The long awaited thing has finally happened: Hinano Lazaro is the “new kid on the kumu hula block”; he officially took on the mantle of kumu hula after many years of dancing with the late Kumu hula Doric Kaleonui Yaris. Word is that at his first meeting at the Koloa Neighborhood Center in December, he was inundated with prospective hula students hoping to learn under his guidance. From the first time I saw this young man dance at Uncle Nathan’s 50th birthday party, where I dubbed him “liquid silver” because that best describes how he danced, I had no doubt that one day he would be a kumu hula, and that day has come with the wonderful EKK audience enjoying his first public performance. And what a magnificent show of excellence they put on. Hinano’s chanting and solo hula numbers were all total chicken skin experiences.
Beverly Kauanui – H?lau Hula O Kehaulani
Auntie Beverly Kauanui who led the band also showed up with her proudly labeled “bleached-out Hawaiian” hula dancers. They are no strangers to performing because Beverly performs actively, not only in her north shore territory, but for backyard parties and events all over the island. Their swaying hips and graceful hands tell the hula stories as well as their brown-skinned sisters. Not only does she have a following of loyal dancers, she shows up with her dedicated band members. On top of that she has a northshore ‘ukulele group who performed at EKK a couple of years ago.
Maka Herrod – Na Hui O Kamakaokalani
Maka Herrod, the energetic and charismatic leader who pulled togethertonight’s community hula gathering, like his Uncle Nathan, is a human magnet who attracts the creative and fun-loving people who want to be part of the action because he’s the action man who manages to create a chain reaction of excitement wherever he goes. “Boom Shaka Laka Maka” is a dynamite leader who, together with Lady Ipo, are so much in demand as emcees who also perform. You look around and see the hands-on board members of the Malie Foundation who are ever present at all their functions. Maka and Nathan shared with the audience the development and close-knit symbiotic relationship between GIAC and Malie Foundation out of which the popular Kaua’i Mokihana Festival events were brought to fruition.
Lady Ipo Kahaunaele Ferreira
Our master emcee Lady Ipo honored the memory of her Auntie Dora Swain who passed away last summer; Dora’s fabulous voice has enriched Kaua’i events for decades. Lady Ipo shared that Dora went every day to clear the debris at Anahola Beach until the day she passed away. Today her daughter and son go every Friday to continue her tradition of keeping Anahola Beach clean and invited others to join them. She called on Auntie Dora’s daughter, Anna Velasco, to the stage to dance the hula to Ku’u Ipo I Ka Pu’e One. What a special tribute and gorgeous hula to honor a wonderful kupuna. The band played this song beautifully. Lady Ipo also did a shout-out to Anna’s brother, Captain Lani, of Catamaran Kahanu, which is their ohana catamaran company.Nathan Liberato Kahikolu Kahapea Kalama–Na Kupuna O Kalamaolaimaluhialani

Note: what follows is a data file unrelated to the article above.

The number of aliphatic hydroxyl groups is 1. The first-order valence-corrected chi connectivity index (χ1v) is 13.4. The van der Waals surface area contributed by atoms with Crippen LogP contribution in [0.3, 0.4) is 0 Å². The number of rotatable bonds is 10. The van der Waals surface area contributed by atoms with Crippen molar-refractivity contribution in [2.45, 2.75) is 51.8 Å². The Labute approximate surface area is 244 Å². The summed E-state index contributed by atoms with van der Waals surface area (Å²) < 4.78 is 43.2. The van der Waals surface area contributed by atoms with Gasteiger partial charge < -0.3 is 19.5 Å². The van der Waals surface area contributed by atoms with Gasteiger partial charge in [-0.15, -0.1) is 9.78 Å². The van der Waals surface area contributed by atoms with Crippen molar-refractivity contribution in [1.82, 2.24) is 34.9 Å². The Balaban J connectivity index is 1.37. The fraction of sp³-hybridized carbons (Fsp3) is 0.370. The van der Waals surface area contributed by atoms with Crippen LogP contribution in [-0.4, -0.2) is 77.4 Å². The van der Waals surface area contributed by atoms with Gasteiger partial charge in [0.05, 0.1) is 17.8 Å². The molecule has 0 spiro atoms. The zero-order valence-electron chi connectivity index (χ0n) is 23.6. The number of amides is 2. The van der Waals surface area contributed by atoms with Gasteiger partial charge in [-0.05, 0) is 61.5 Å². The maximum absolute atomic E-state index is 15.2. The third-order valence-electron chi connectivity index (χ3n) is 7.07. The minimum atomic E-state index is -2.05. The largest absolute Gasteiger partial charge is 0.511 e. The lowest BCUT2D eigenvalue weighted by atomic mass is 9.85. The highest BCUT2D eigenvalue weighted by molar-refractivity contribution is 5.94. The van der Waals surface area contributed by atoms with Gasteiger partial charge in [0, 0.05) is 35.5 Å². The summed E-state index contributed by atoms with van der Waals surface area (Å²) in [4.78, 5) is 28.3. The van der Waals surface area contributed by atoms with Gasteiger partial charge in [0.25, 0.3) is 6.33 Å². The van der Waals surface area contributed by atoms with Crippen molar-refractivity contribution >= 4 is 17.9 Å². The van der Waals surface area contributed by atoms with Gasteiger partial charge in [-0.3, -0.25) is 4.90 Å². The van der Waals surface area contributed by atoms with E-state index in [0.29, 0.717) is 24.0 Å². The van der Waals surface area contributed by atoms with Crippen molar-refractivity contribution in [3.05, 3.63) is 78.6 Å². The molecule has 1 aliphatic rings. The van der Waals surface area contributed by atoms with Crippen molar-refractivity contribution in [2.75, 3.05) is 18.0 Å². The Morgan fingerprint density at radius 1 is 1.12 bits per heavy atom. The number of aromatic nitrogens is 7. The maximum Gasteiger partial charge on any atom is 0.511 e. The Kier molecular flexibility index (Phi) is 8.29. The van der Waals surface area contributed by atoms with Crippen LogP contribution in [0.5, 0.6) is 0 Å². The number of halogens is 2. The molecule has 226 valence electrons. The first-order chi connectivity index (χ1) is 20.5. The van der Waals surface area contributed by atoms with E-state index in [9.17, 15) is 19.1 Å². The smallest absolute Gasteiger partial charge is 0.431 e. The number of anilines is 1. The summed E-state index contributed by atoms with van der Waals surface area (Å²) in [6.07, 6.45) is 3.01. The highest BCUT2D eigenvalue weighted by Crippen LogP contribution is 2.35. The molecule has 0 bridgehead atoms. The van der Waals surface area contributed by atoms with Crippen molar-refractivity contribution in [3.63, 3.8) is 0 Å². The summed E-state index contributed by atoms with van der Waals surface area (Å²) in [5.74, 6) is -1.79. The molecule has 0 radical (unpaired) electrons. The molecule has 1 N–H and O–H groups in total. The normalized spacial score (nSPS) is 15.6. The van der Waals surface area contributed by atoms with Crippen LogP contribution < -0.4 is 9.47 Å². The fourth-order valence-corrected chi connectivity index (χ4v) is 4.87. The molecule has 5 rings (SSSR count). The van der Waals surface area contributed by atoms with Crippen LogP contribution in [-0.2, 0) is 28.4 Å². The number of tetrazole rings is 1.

Uncle Nathan, who for the past two years of EKK forfeited his lovingly nurtured beard to raise money for the Punana Leo scholarship fund and last year to help GIAC insure that we could start EKK 2017. So here we are! “I would be remiss if I did not do this,” he said and led the audience in singing “Happy 40-Year-Old Birthday to Garden Island Arts Council”! Tonight he decided to go Kumu hula “emeritus” and proudly showed off his kupuna Halau dancers – Nani Rogers, Winnie Smith, Barbara Say, Arlene Kon and Auntie Bev Muraoka — while singing and playing the ‘ukulele for his original compositions, Kaua?i I Ka M?lie and Nani Wai?ale?ale.
He shared the story behind the first song which he wrote back in 1992 when Hurricane Iniki totaled his home in Wailua. He took a vacation to East LA in November to get away from the devastation. While sitting in his friend’s kitchen, he witnessed a shooting on the street, a mother chasing one of her kids with a broom, and a gang fight between the Armenians and the Mexicans. He felt so homesick he wanted to leave that night to return to Kaua’i. Out of this experience came his composition Kaua?i I Ka M?lie. (Kaua’i in the Calm) Yes, we native Kauaians all know that feeling whenever we leave this beloved island.
In 2012 my friends from Ecuador attended several of the Kaua’i Mokihana Festival events; the thing that blew them away the most were the white-haired hula dancers moving gracefully and sensuously to music. We see it all the time and take it for granted that kupuna dance the hula as long as they can, and if they can’t stand they can still do the noho hula, but it was mind-altering for the family from Ecuador to witness that.
More Music and Dance:
The second half of the evening began with a surprise and a bang as one name was drawn from the Kamoa ‘ukulele bottle; no one was more surprised than the lucky winner, David Helder from Wainiha who had been playing his five-string tiple as one of the members of the musical team.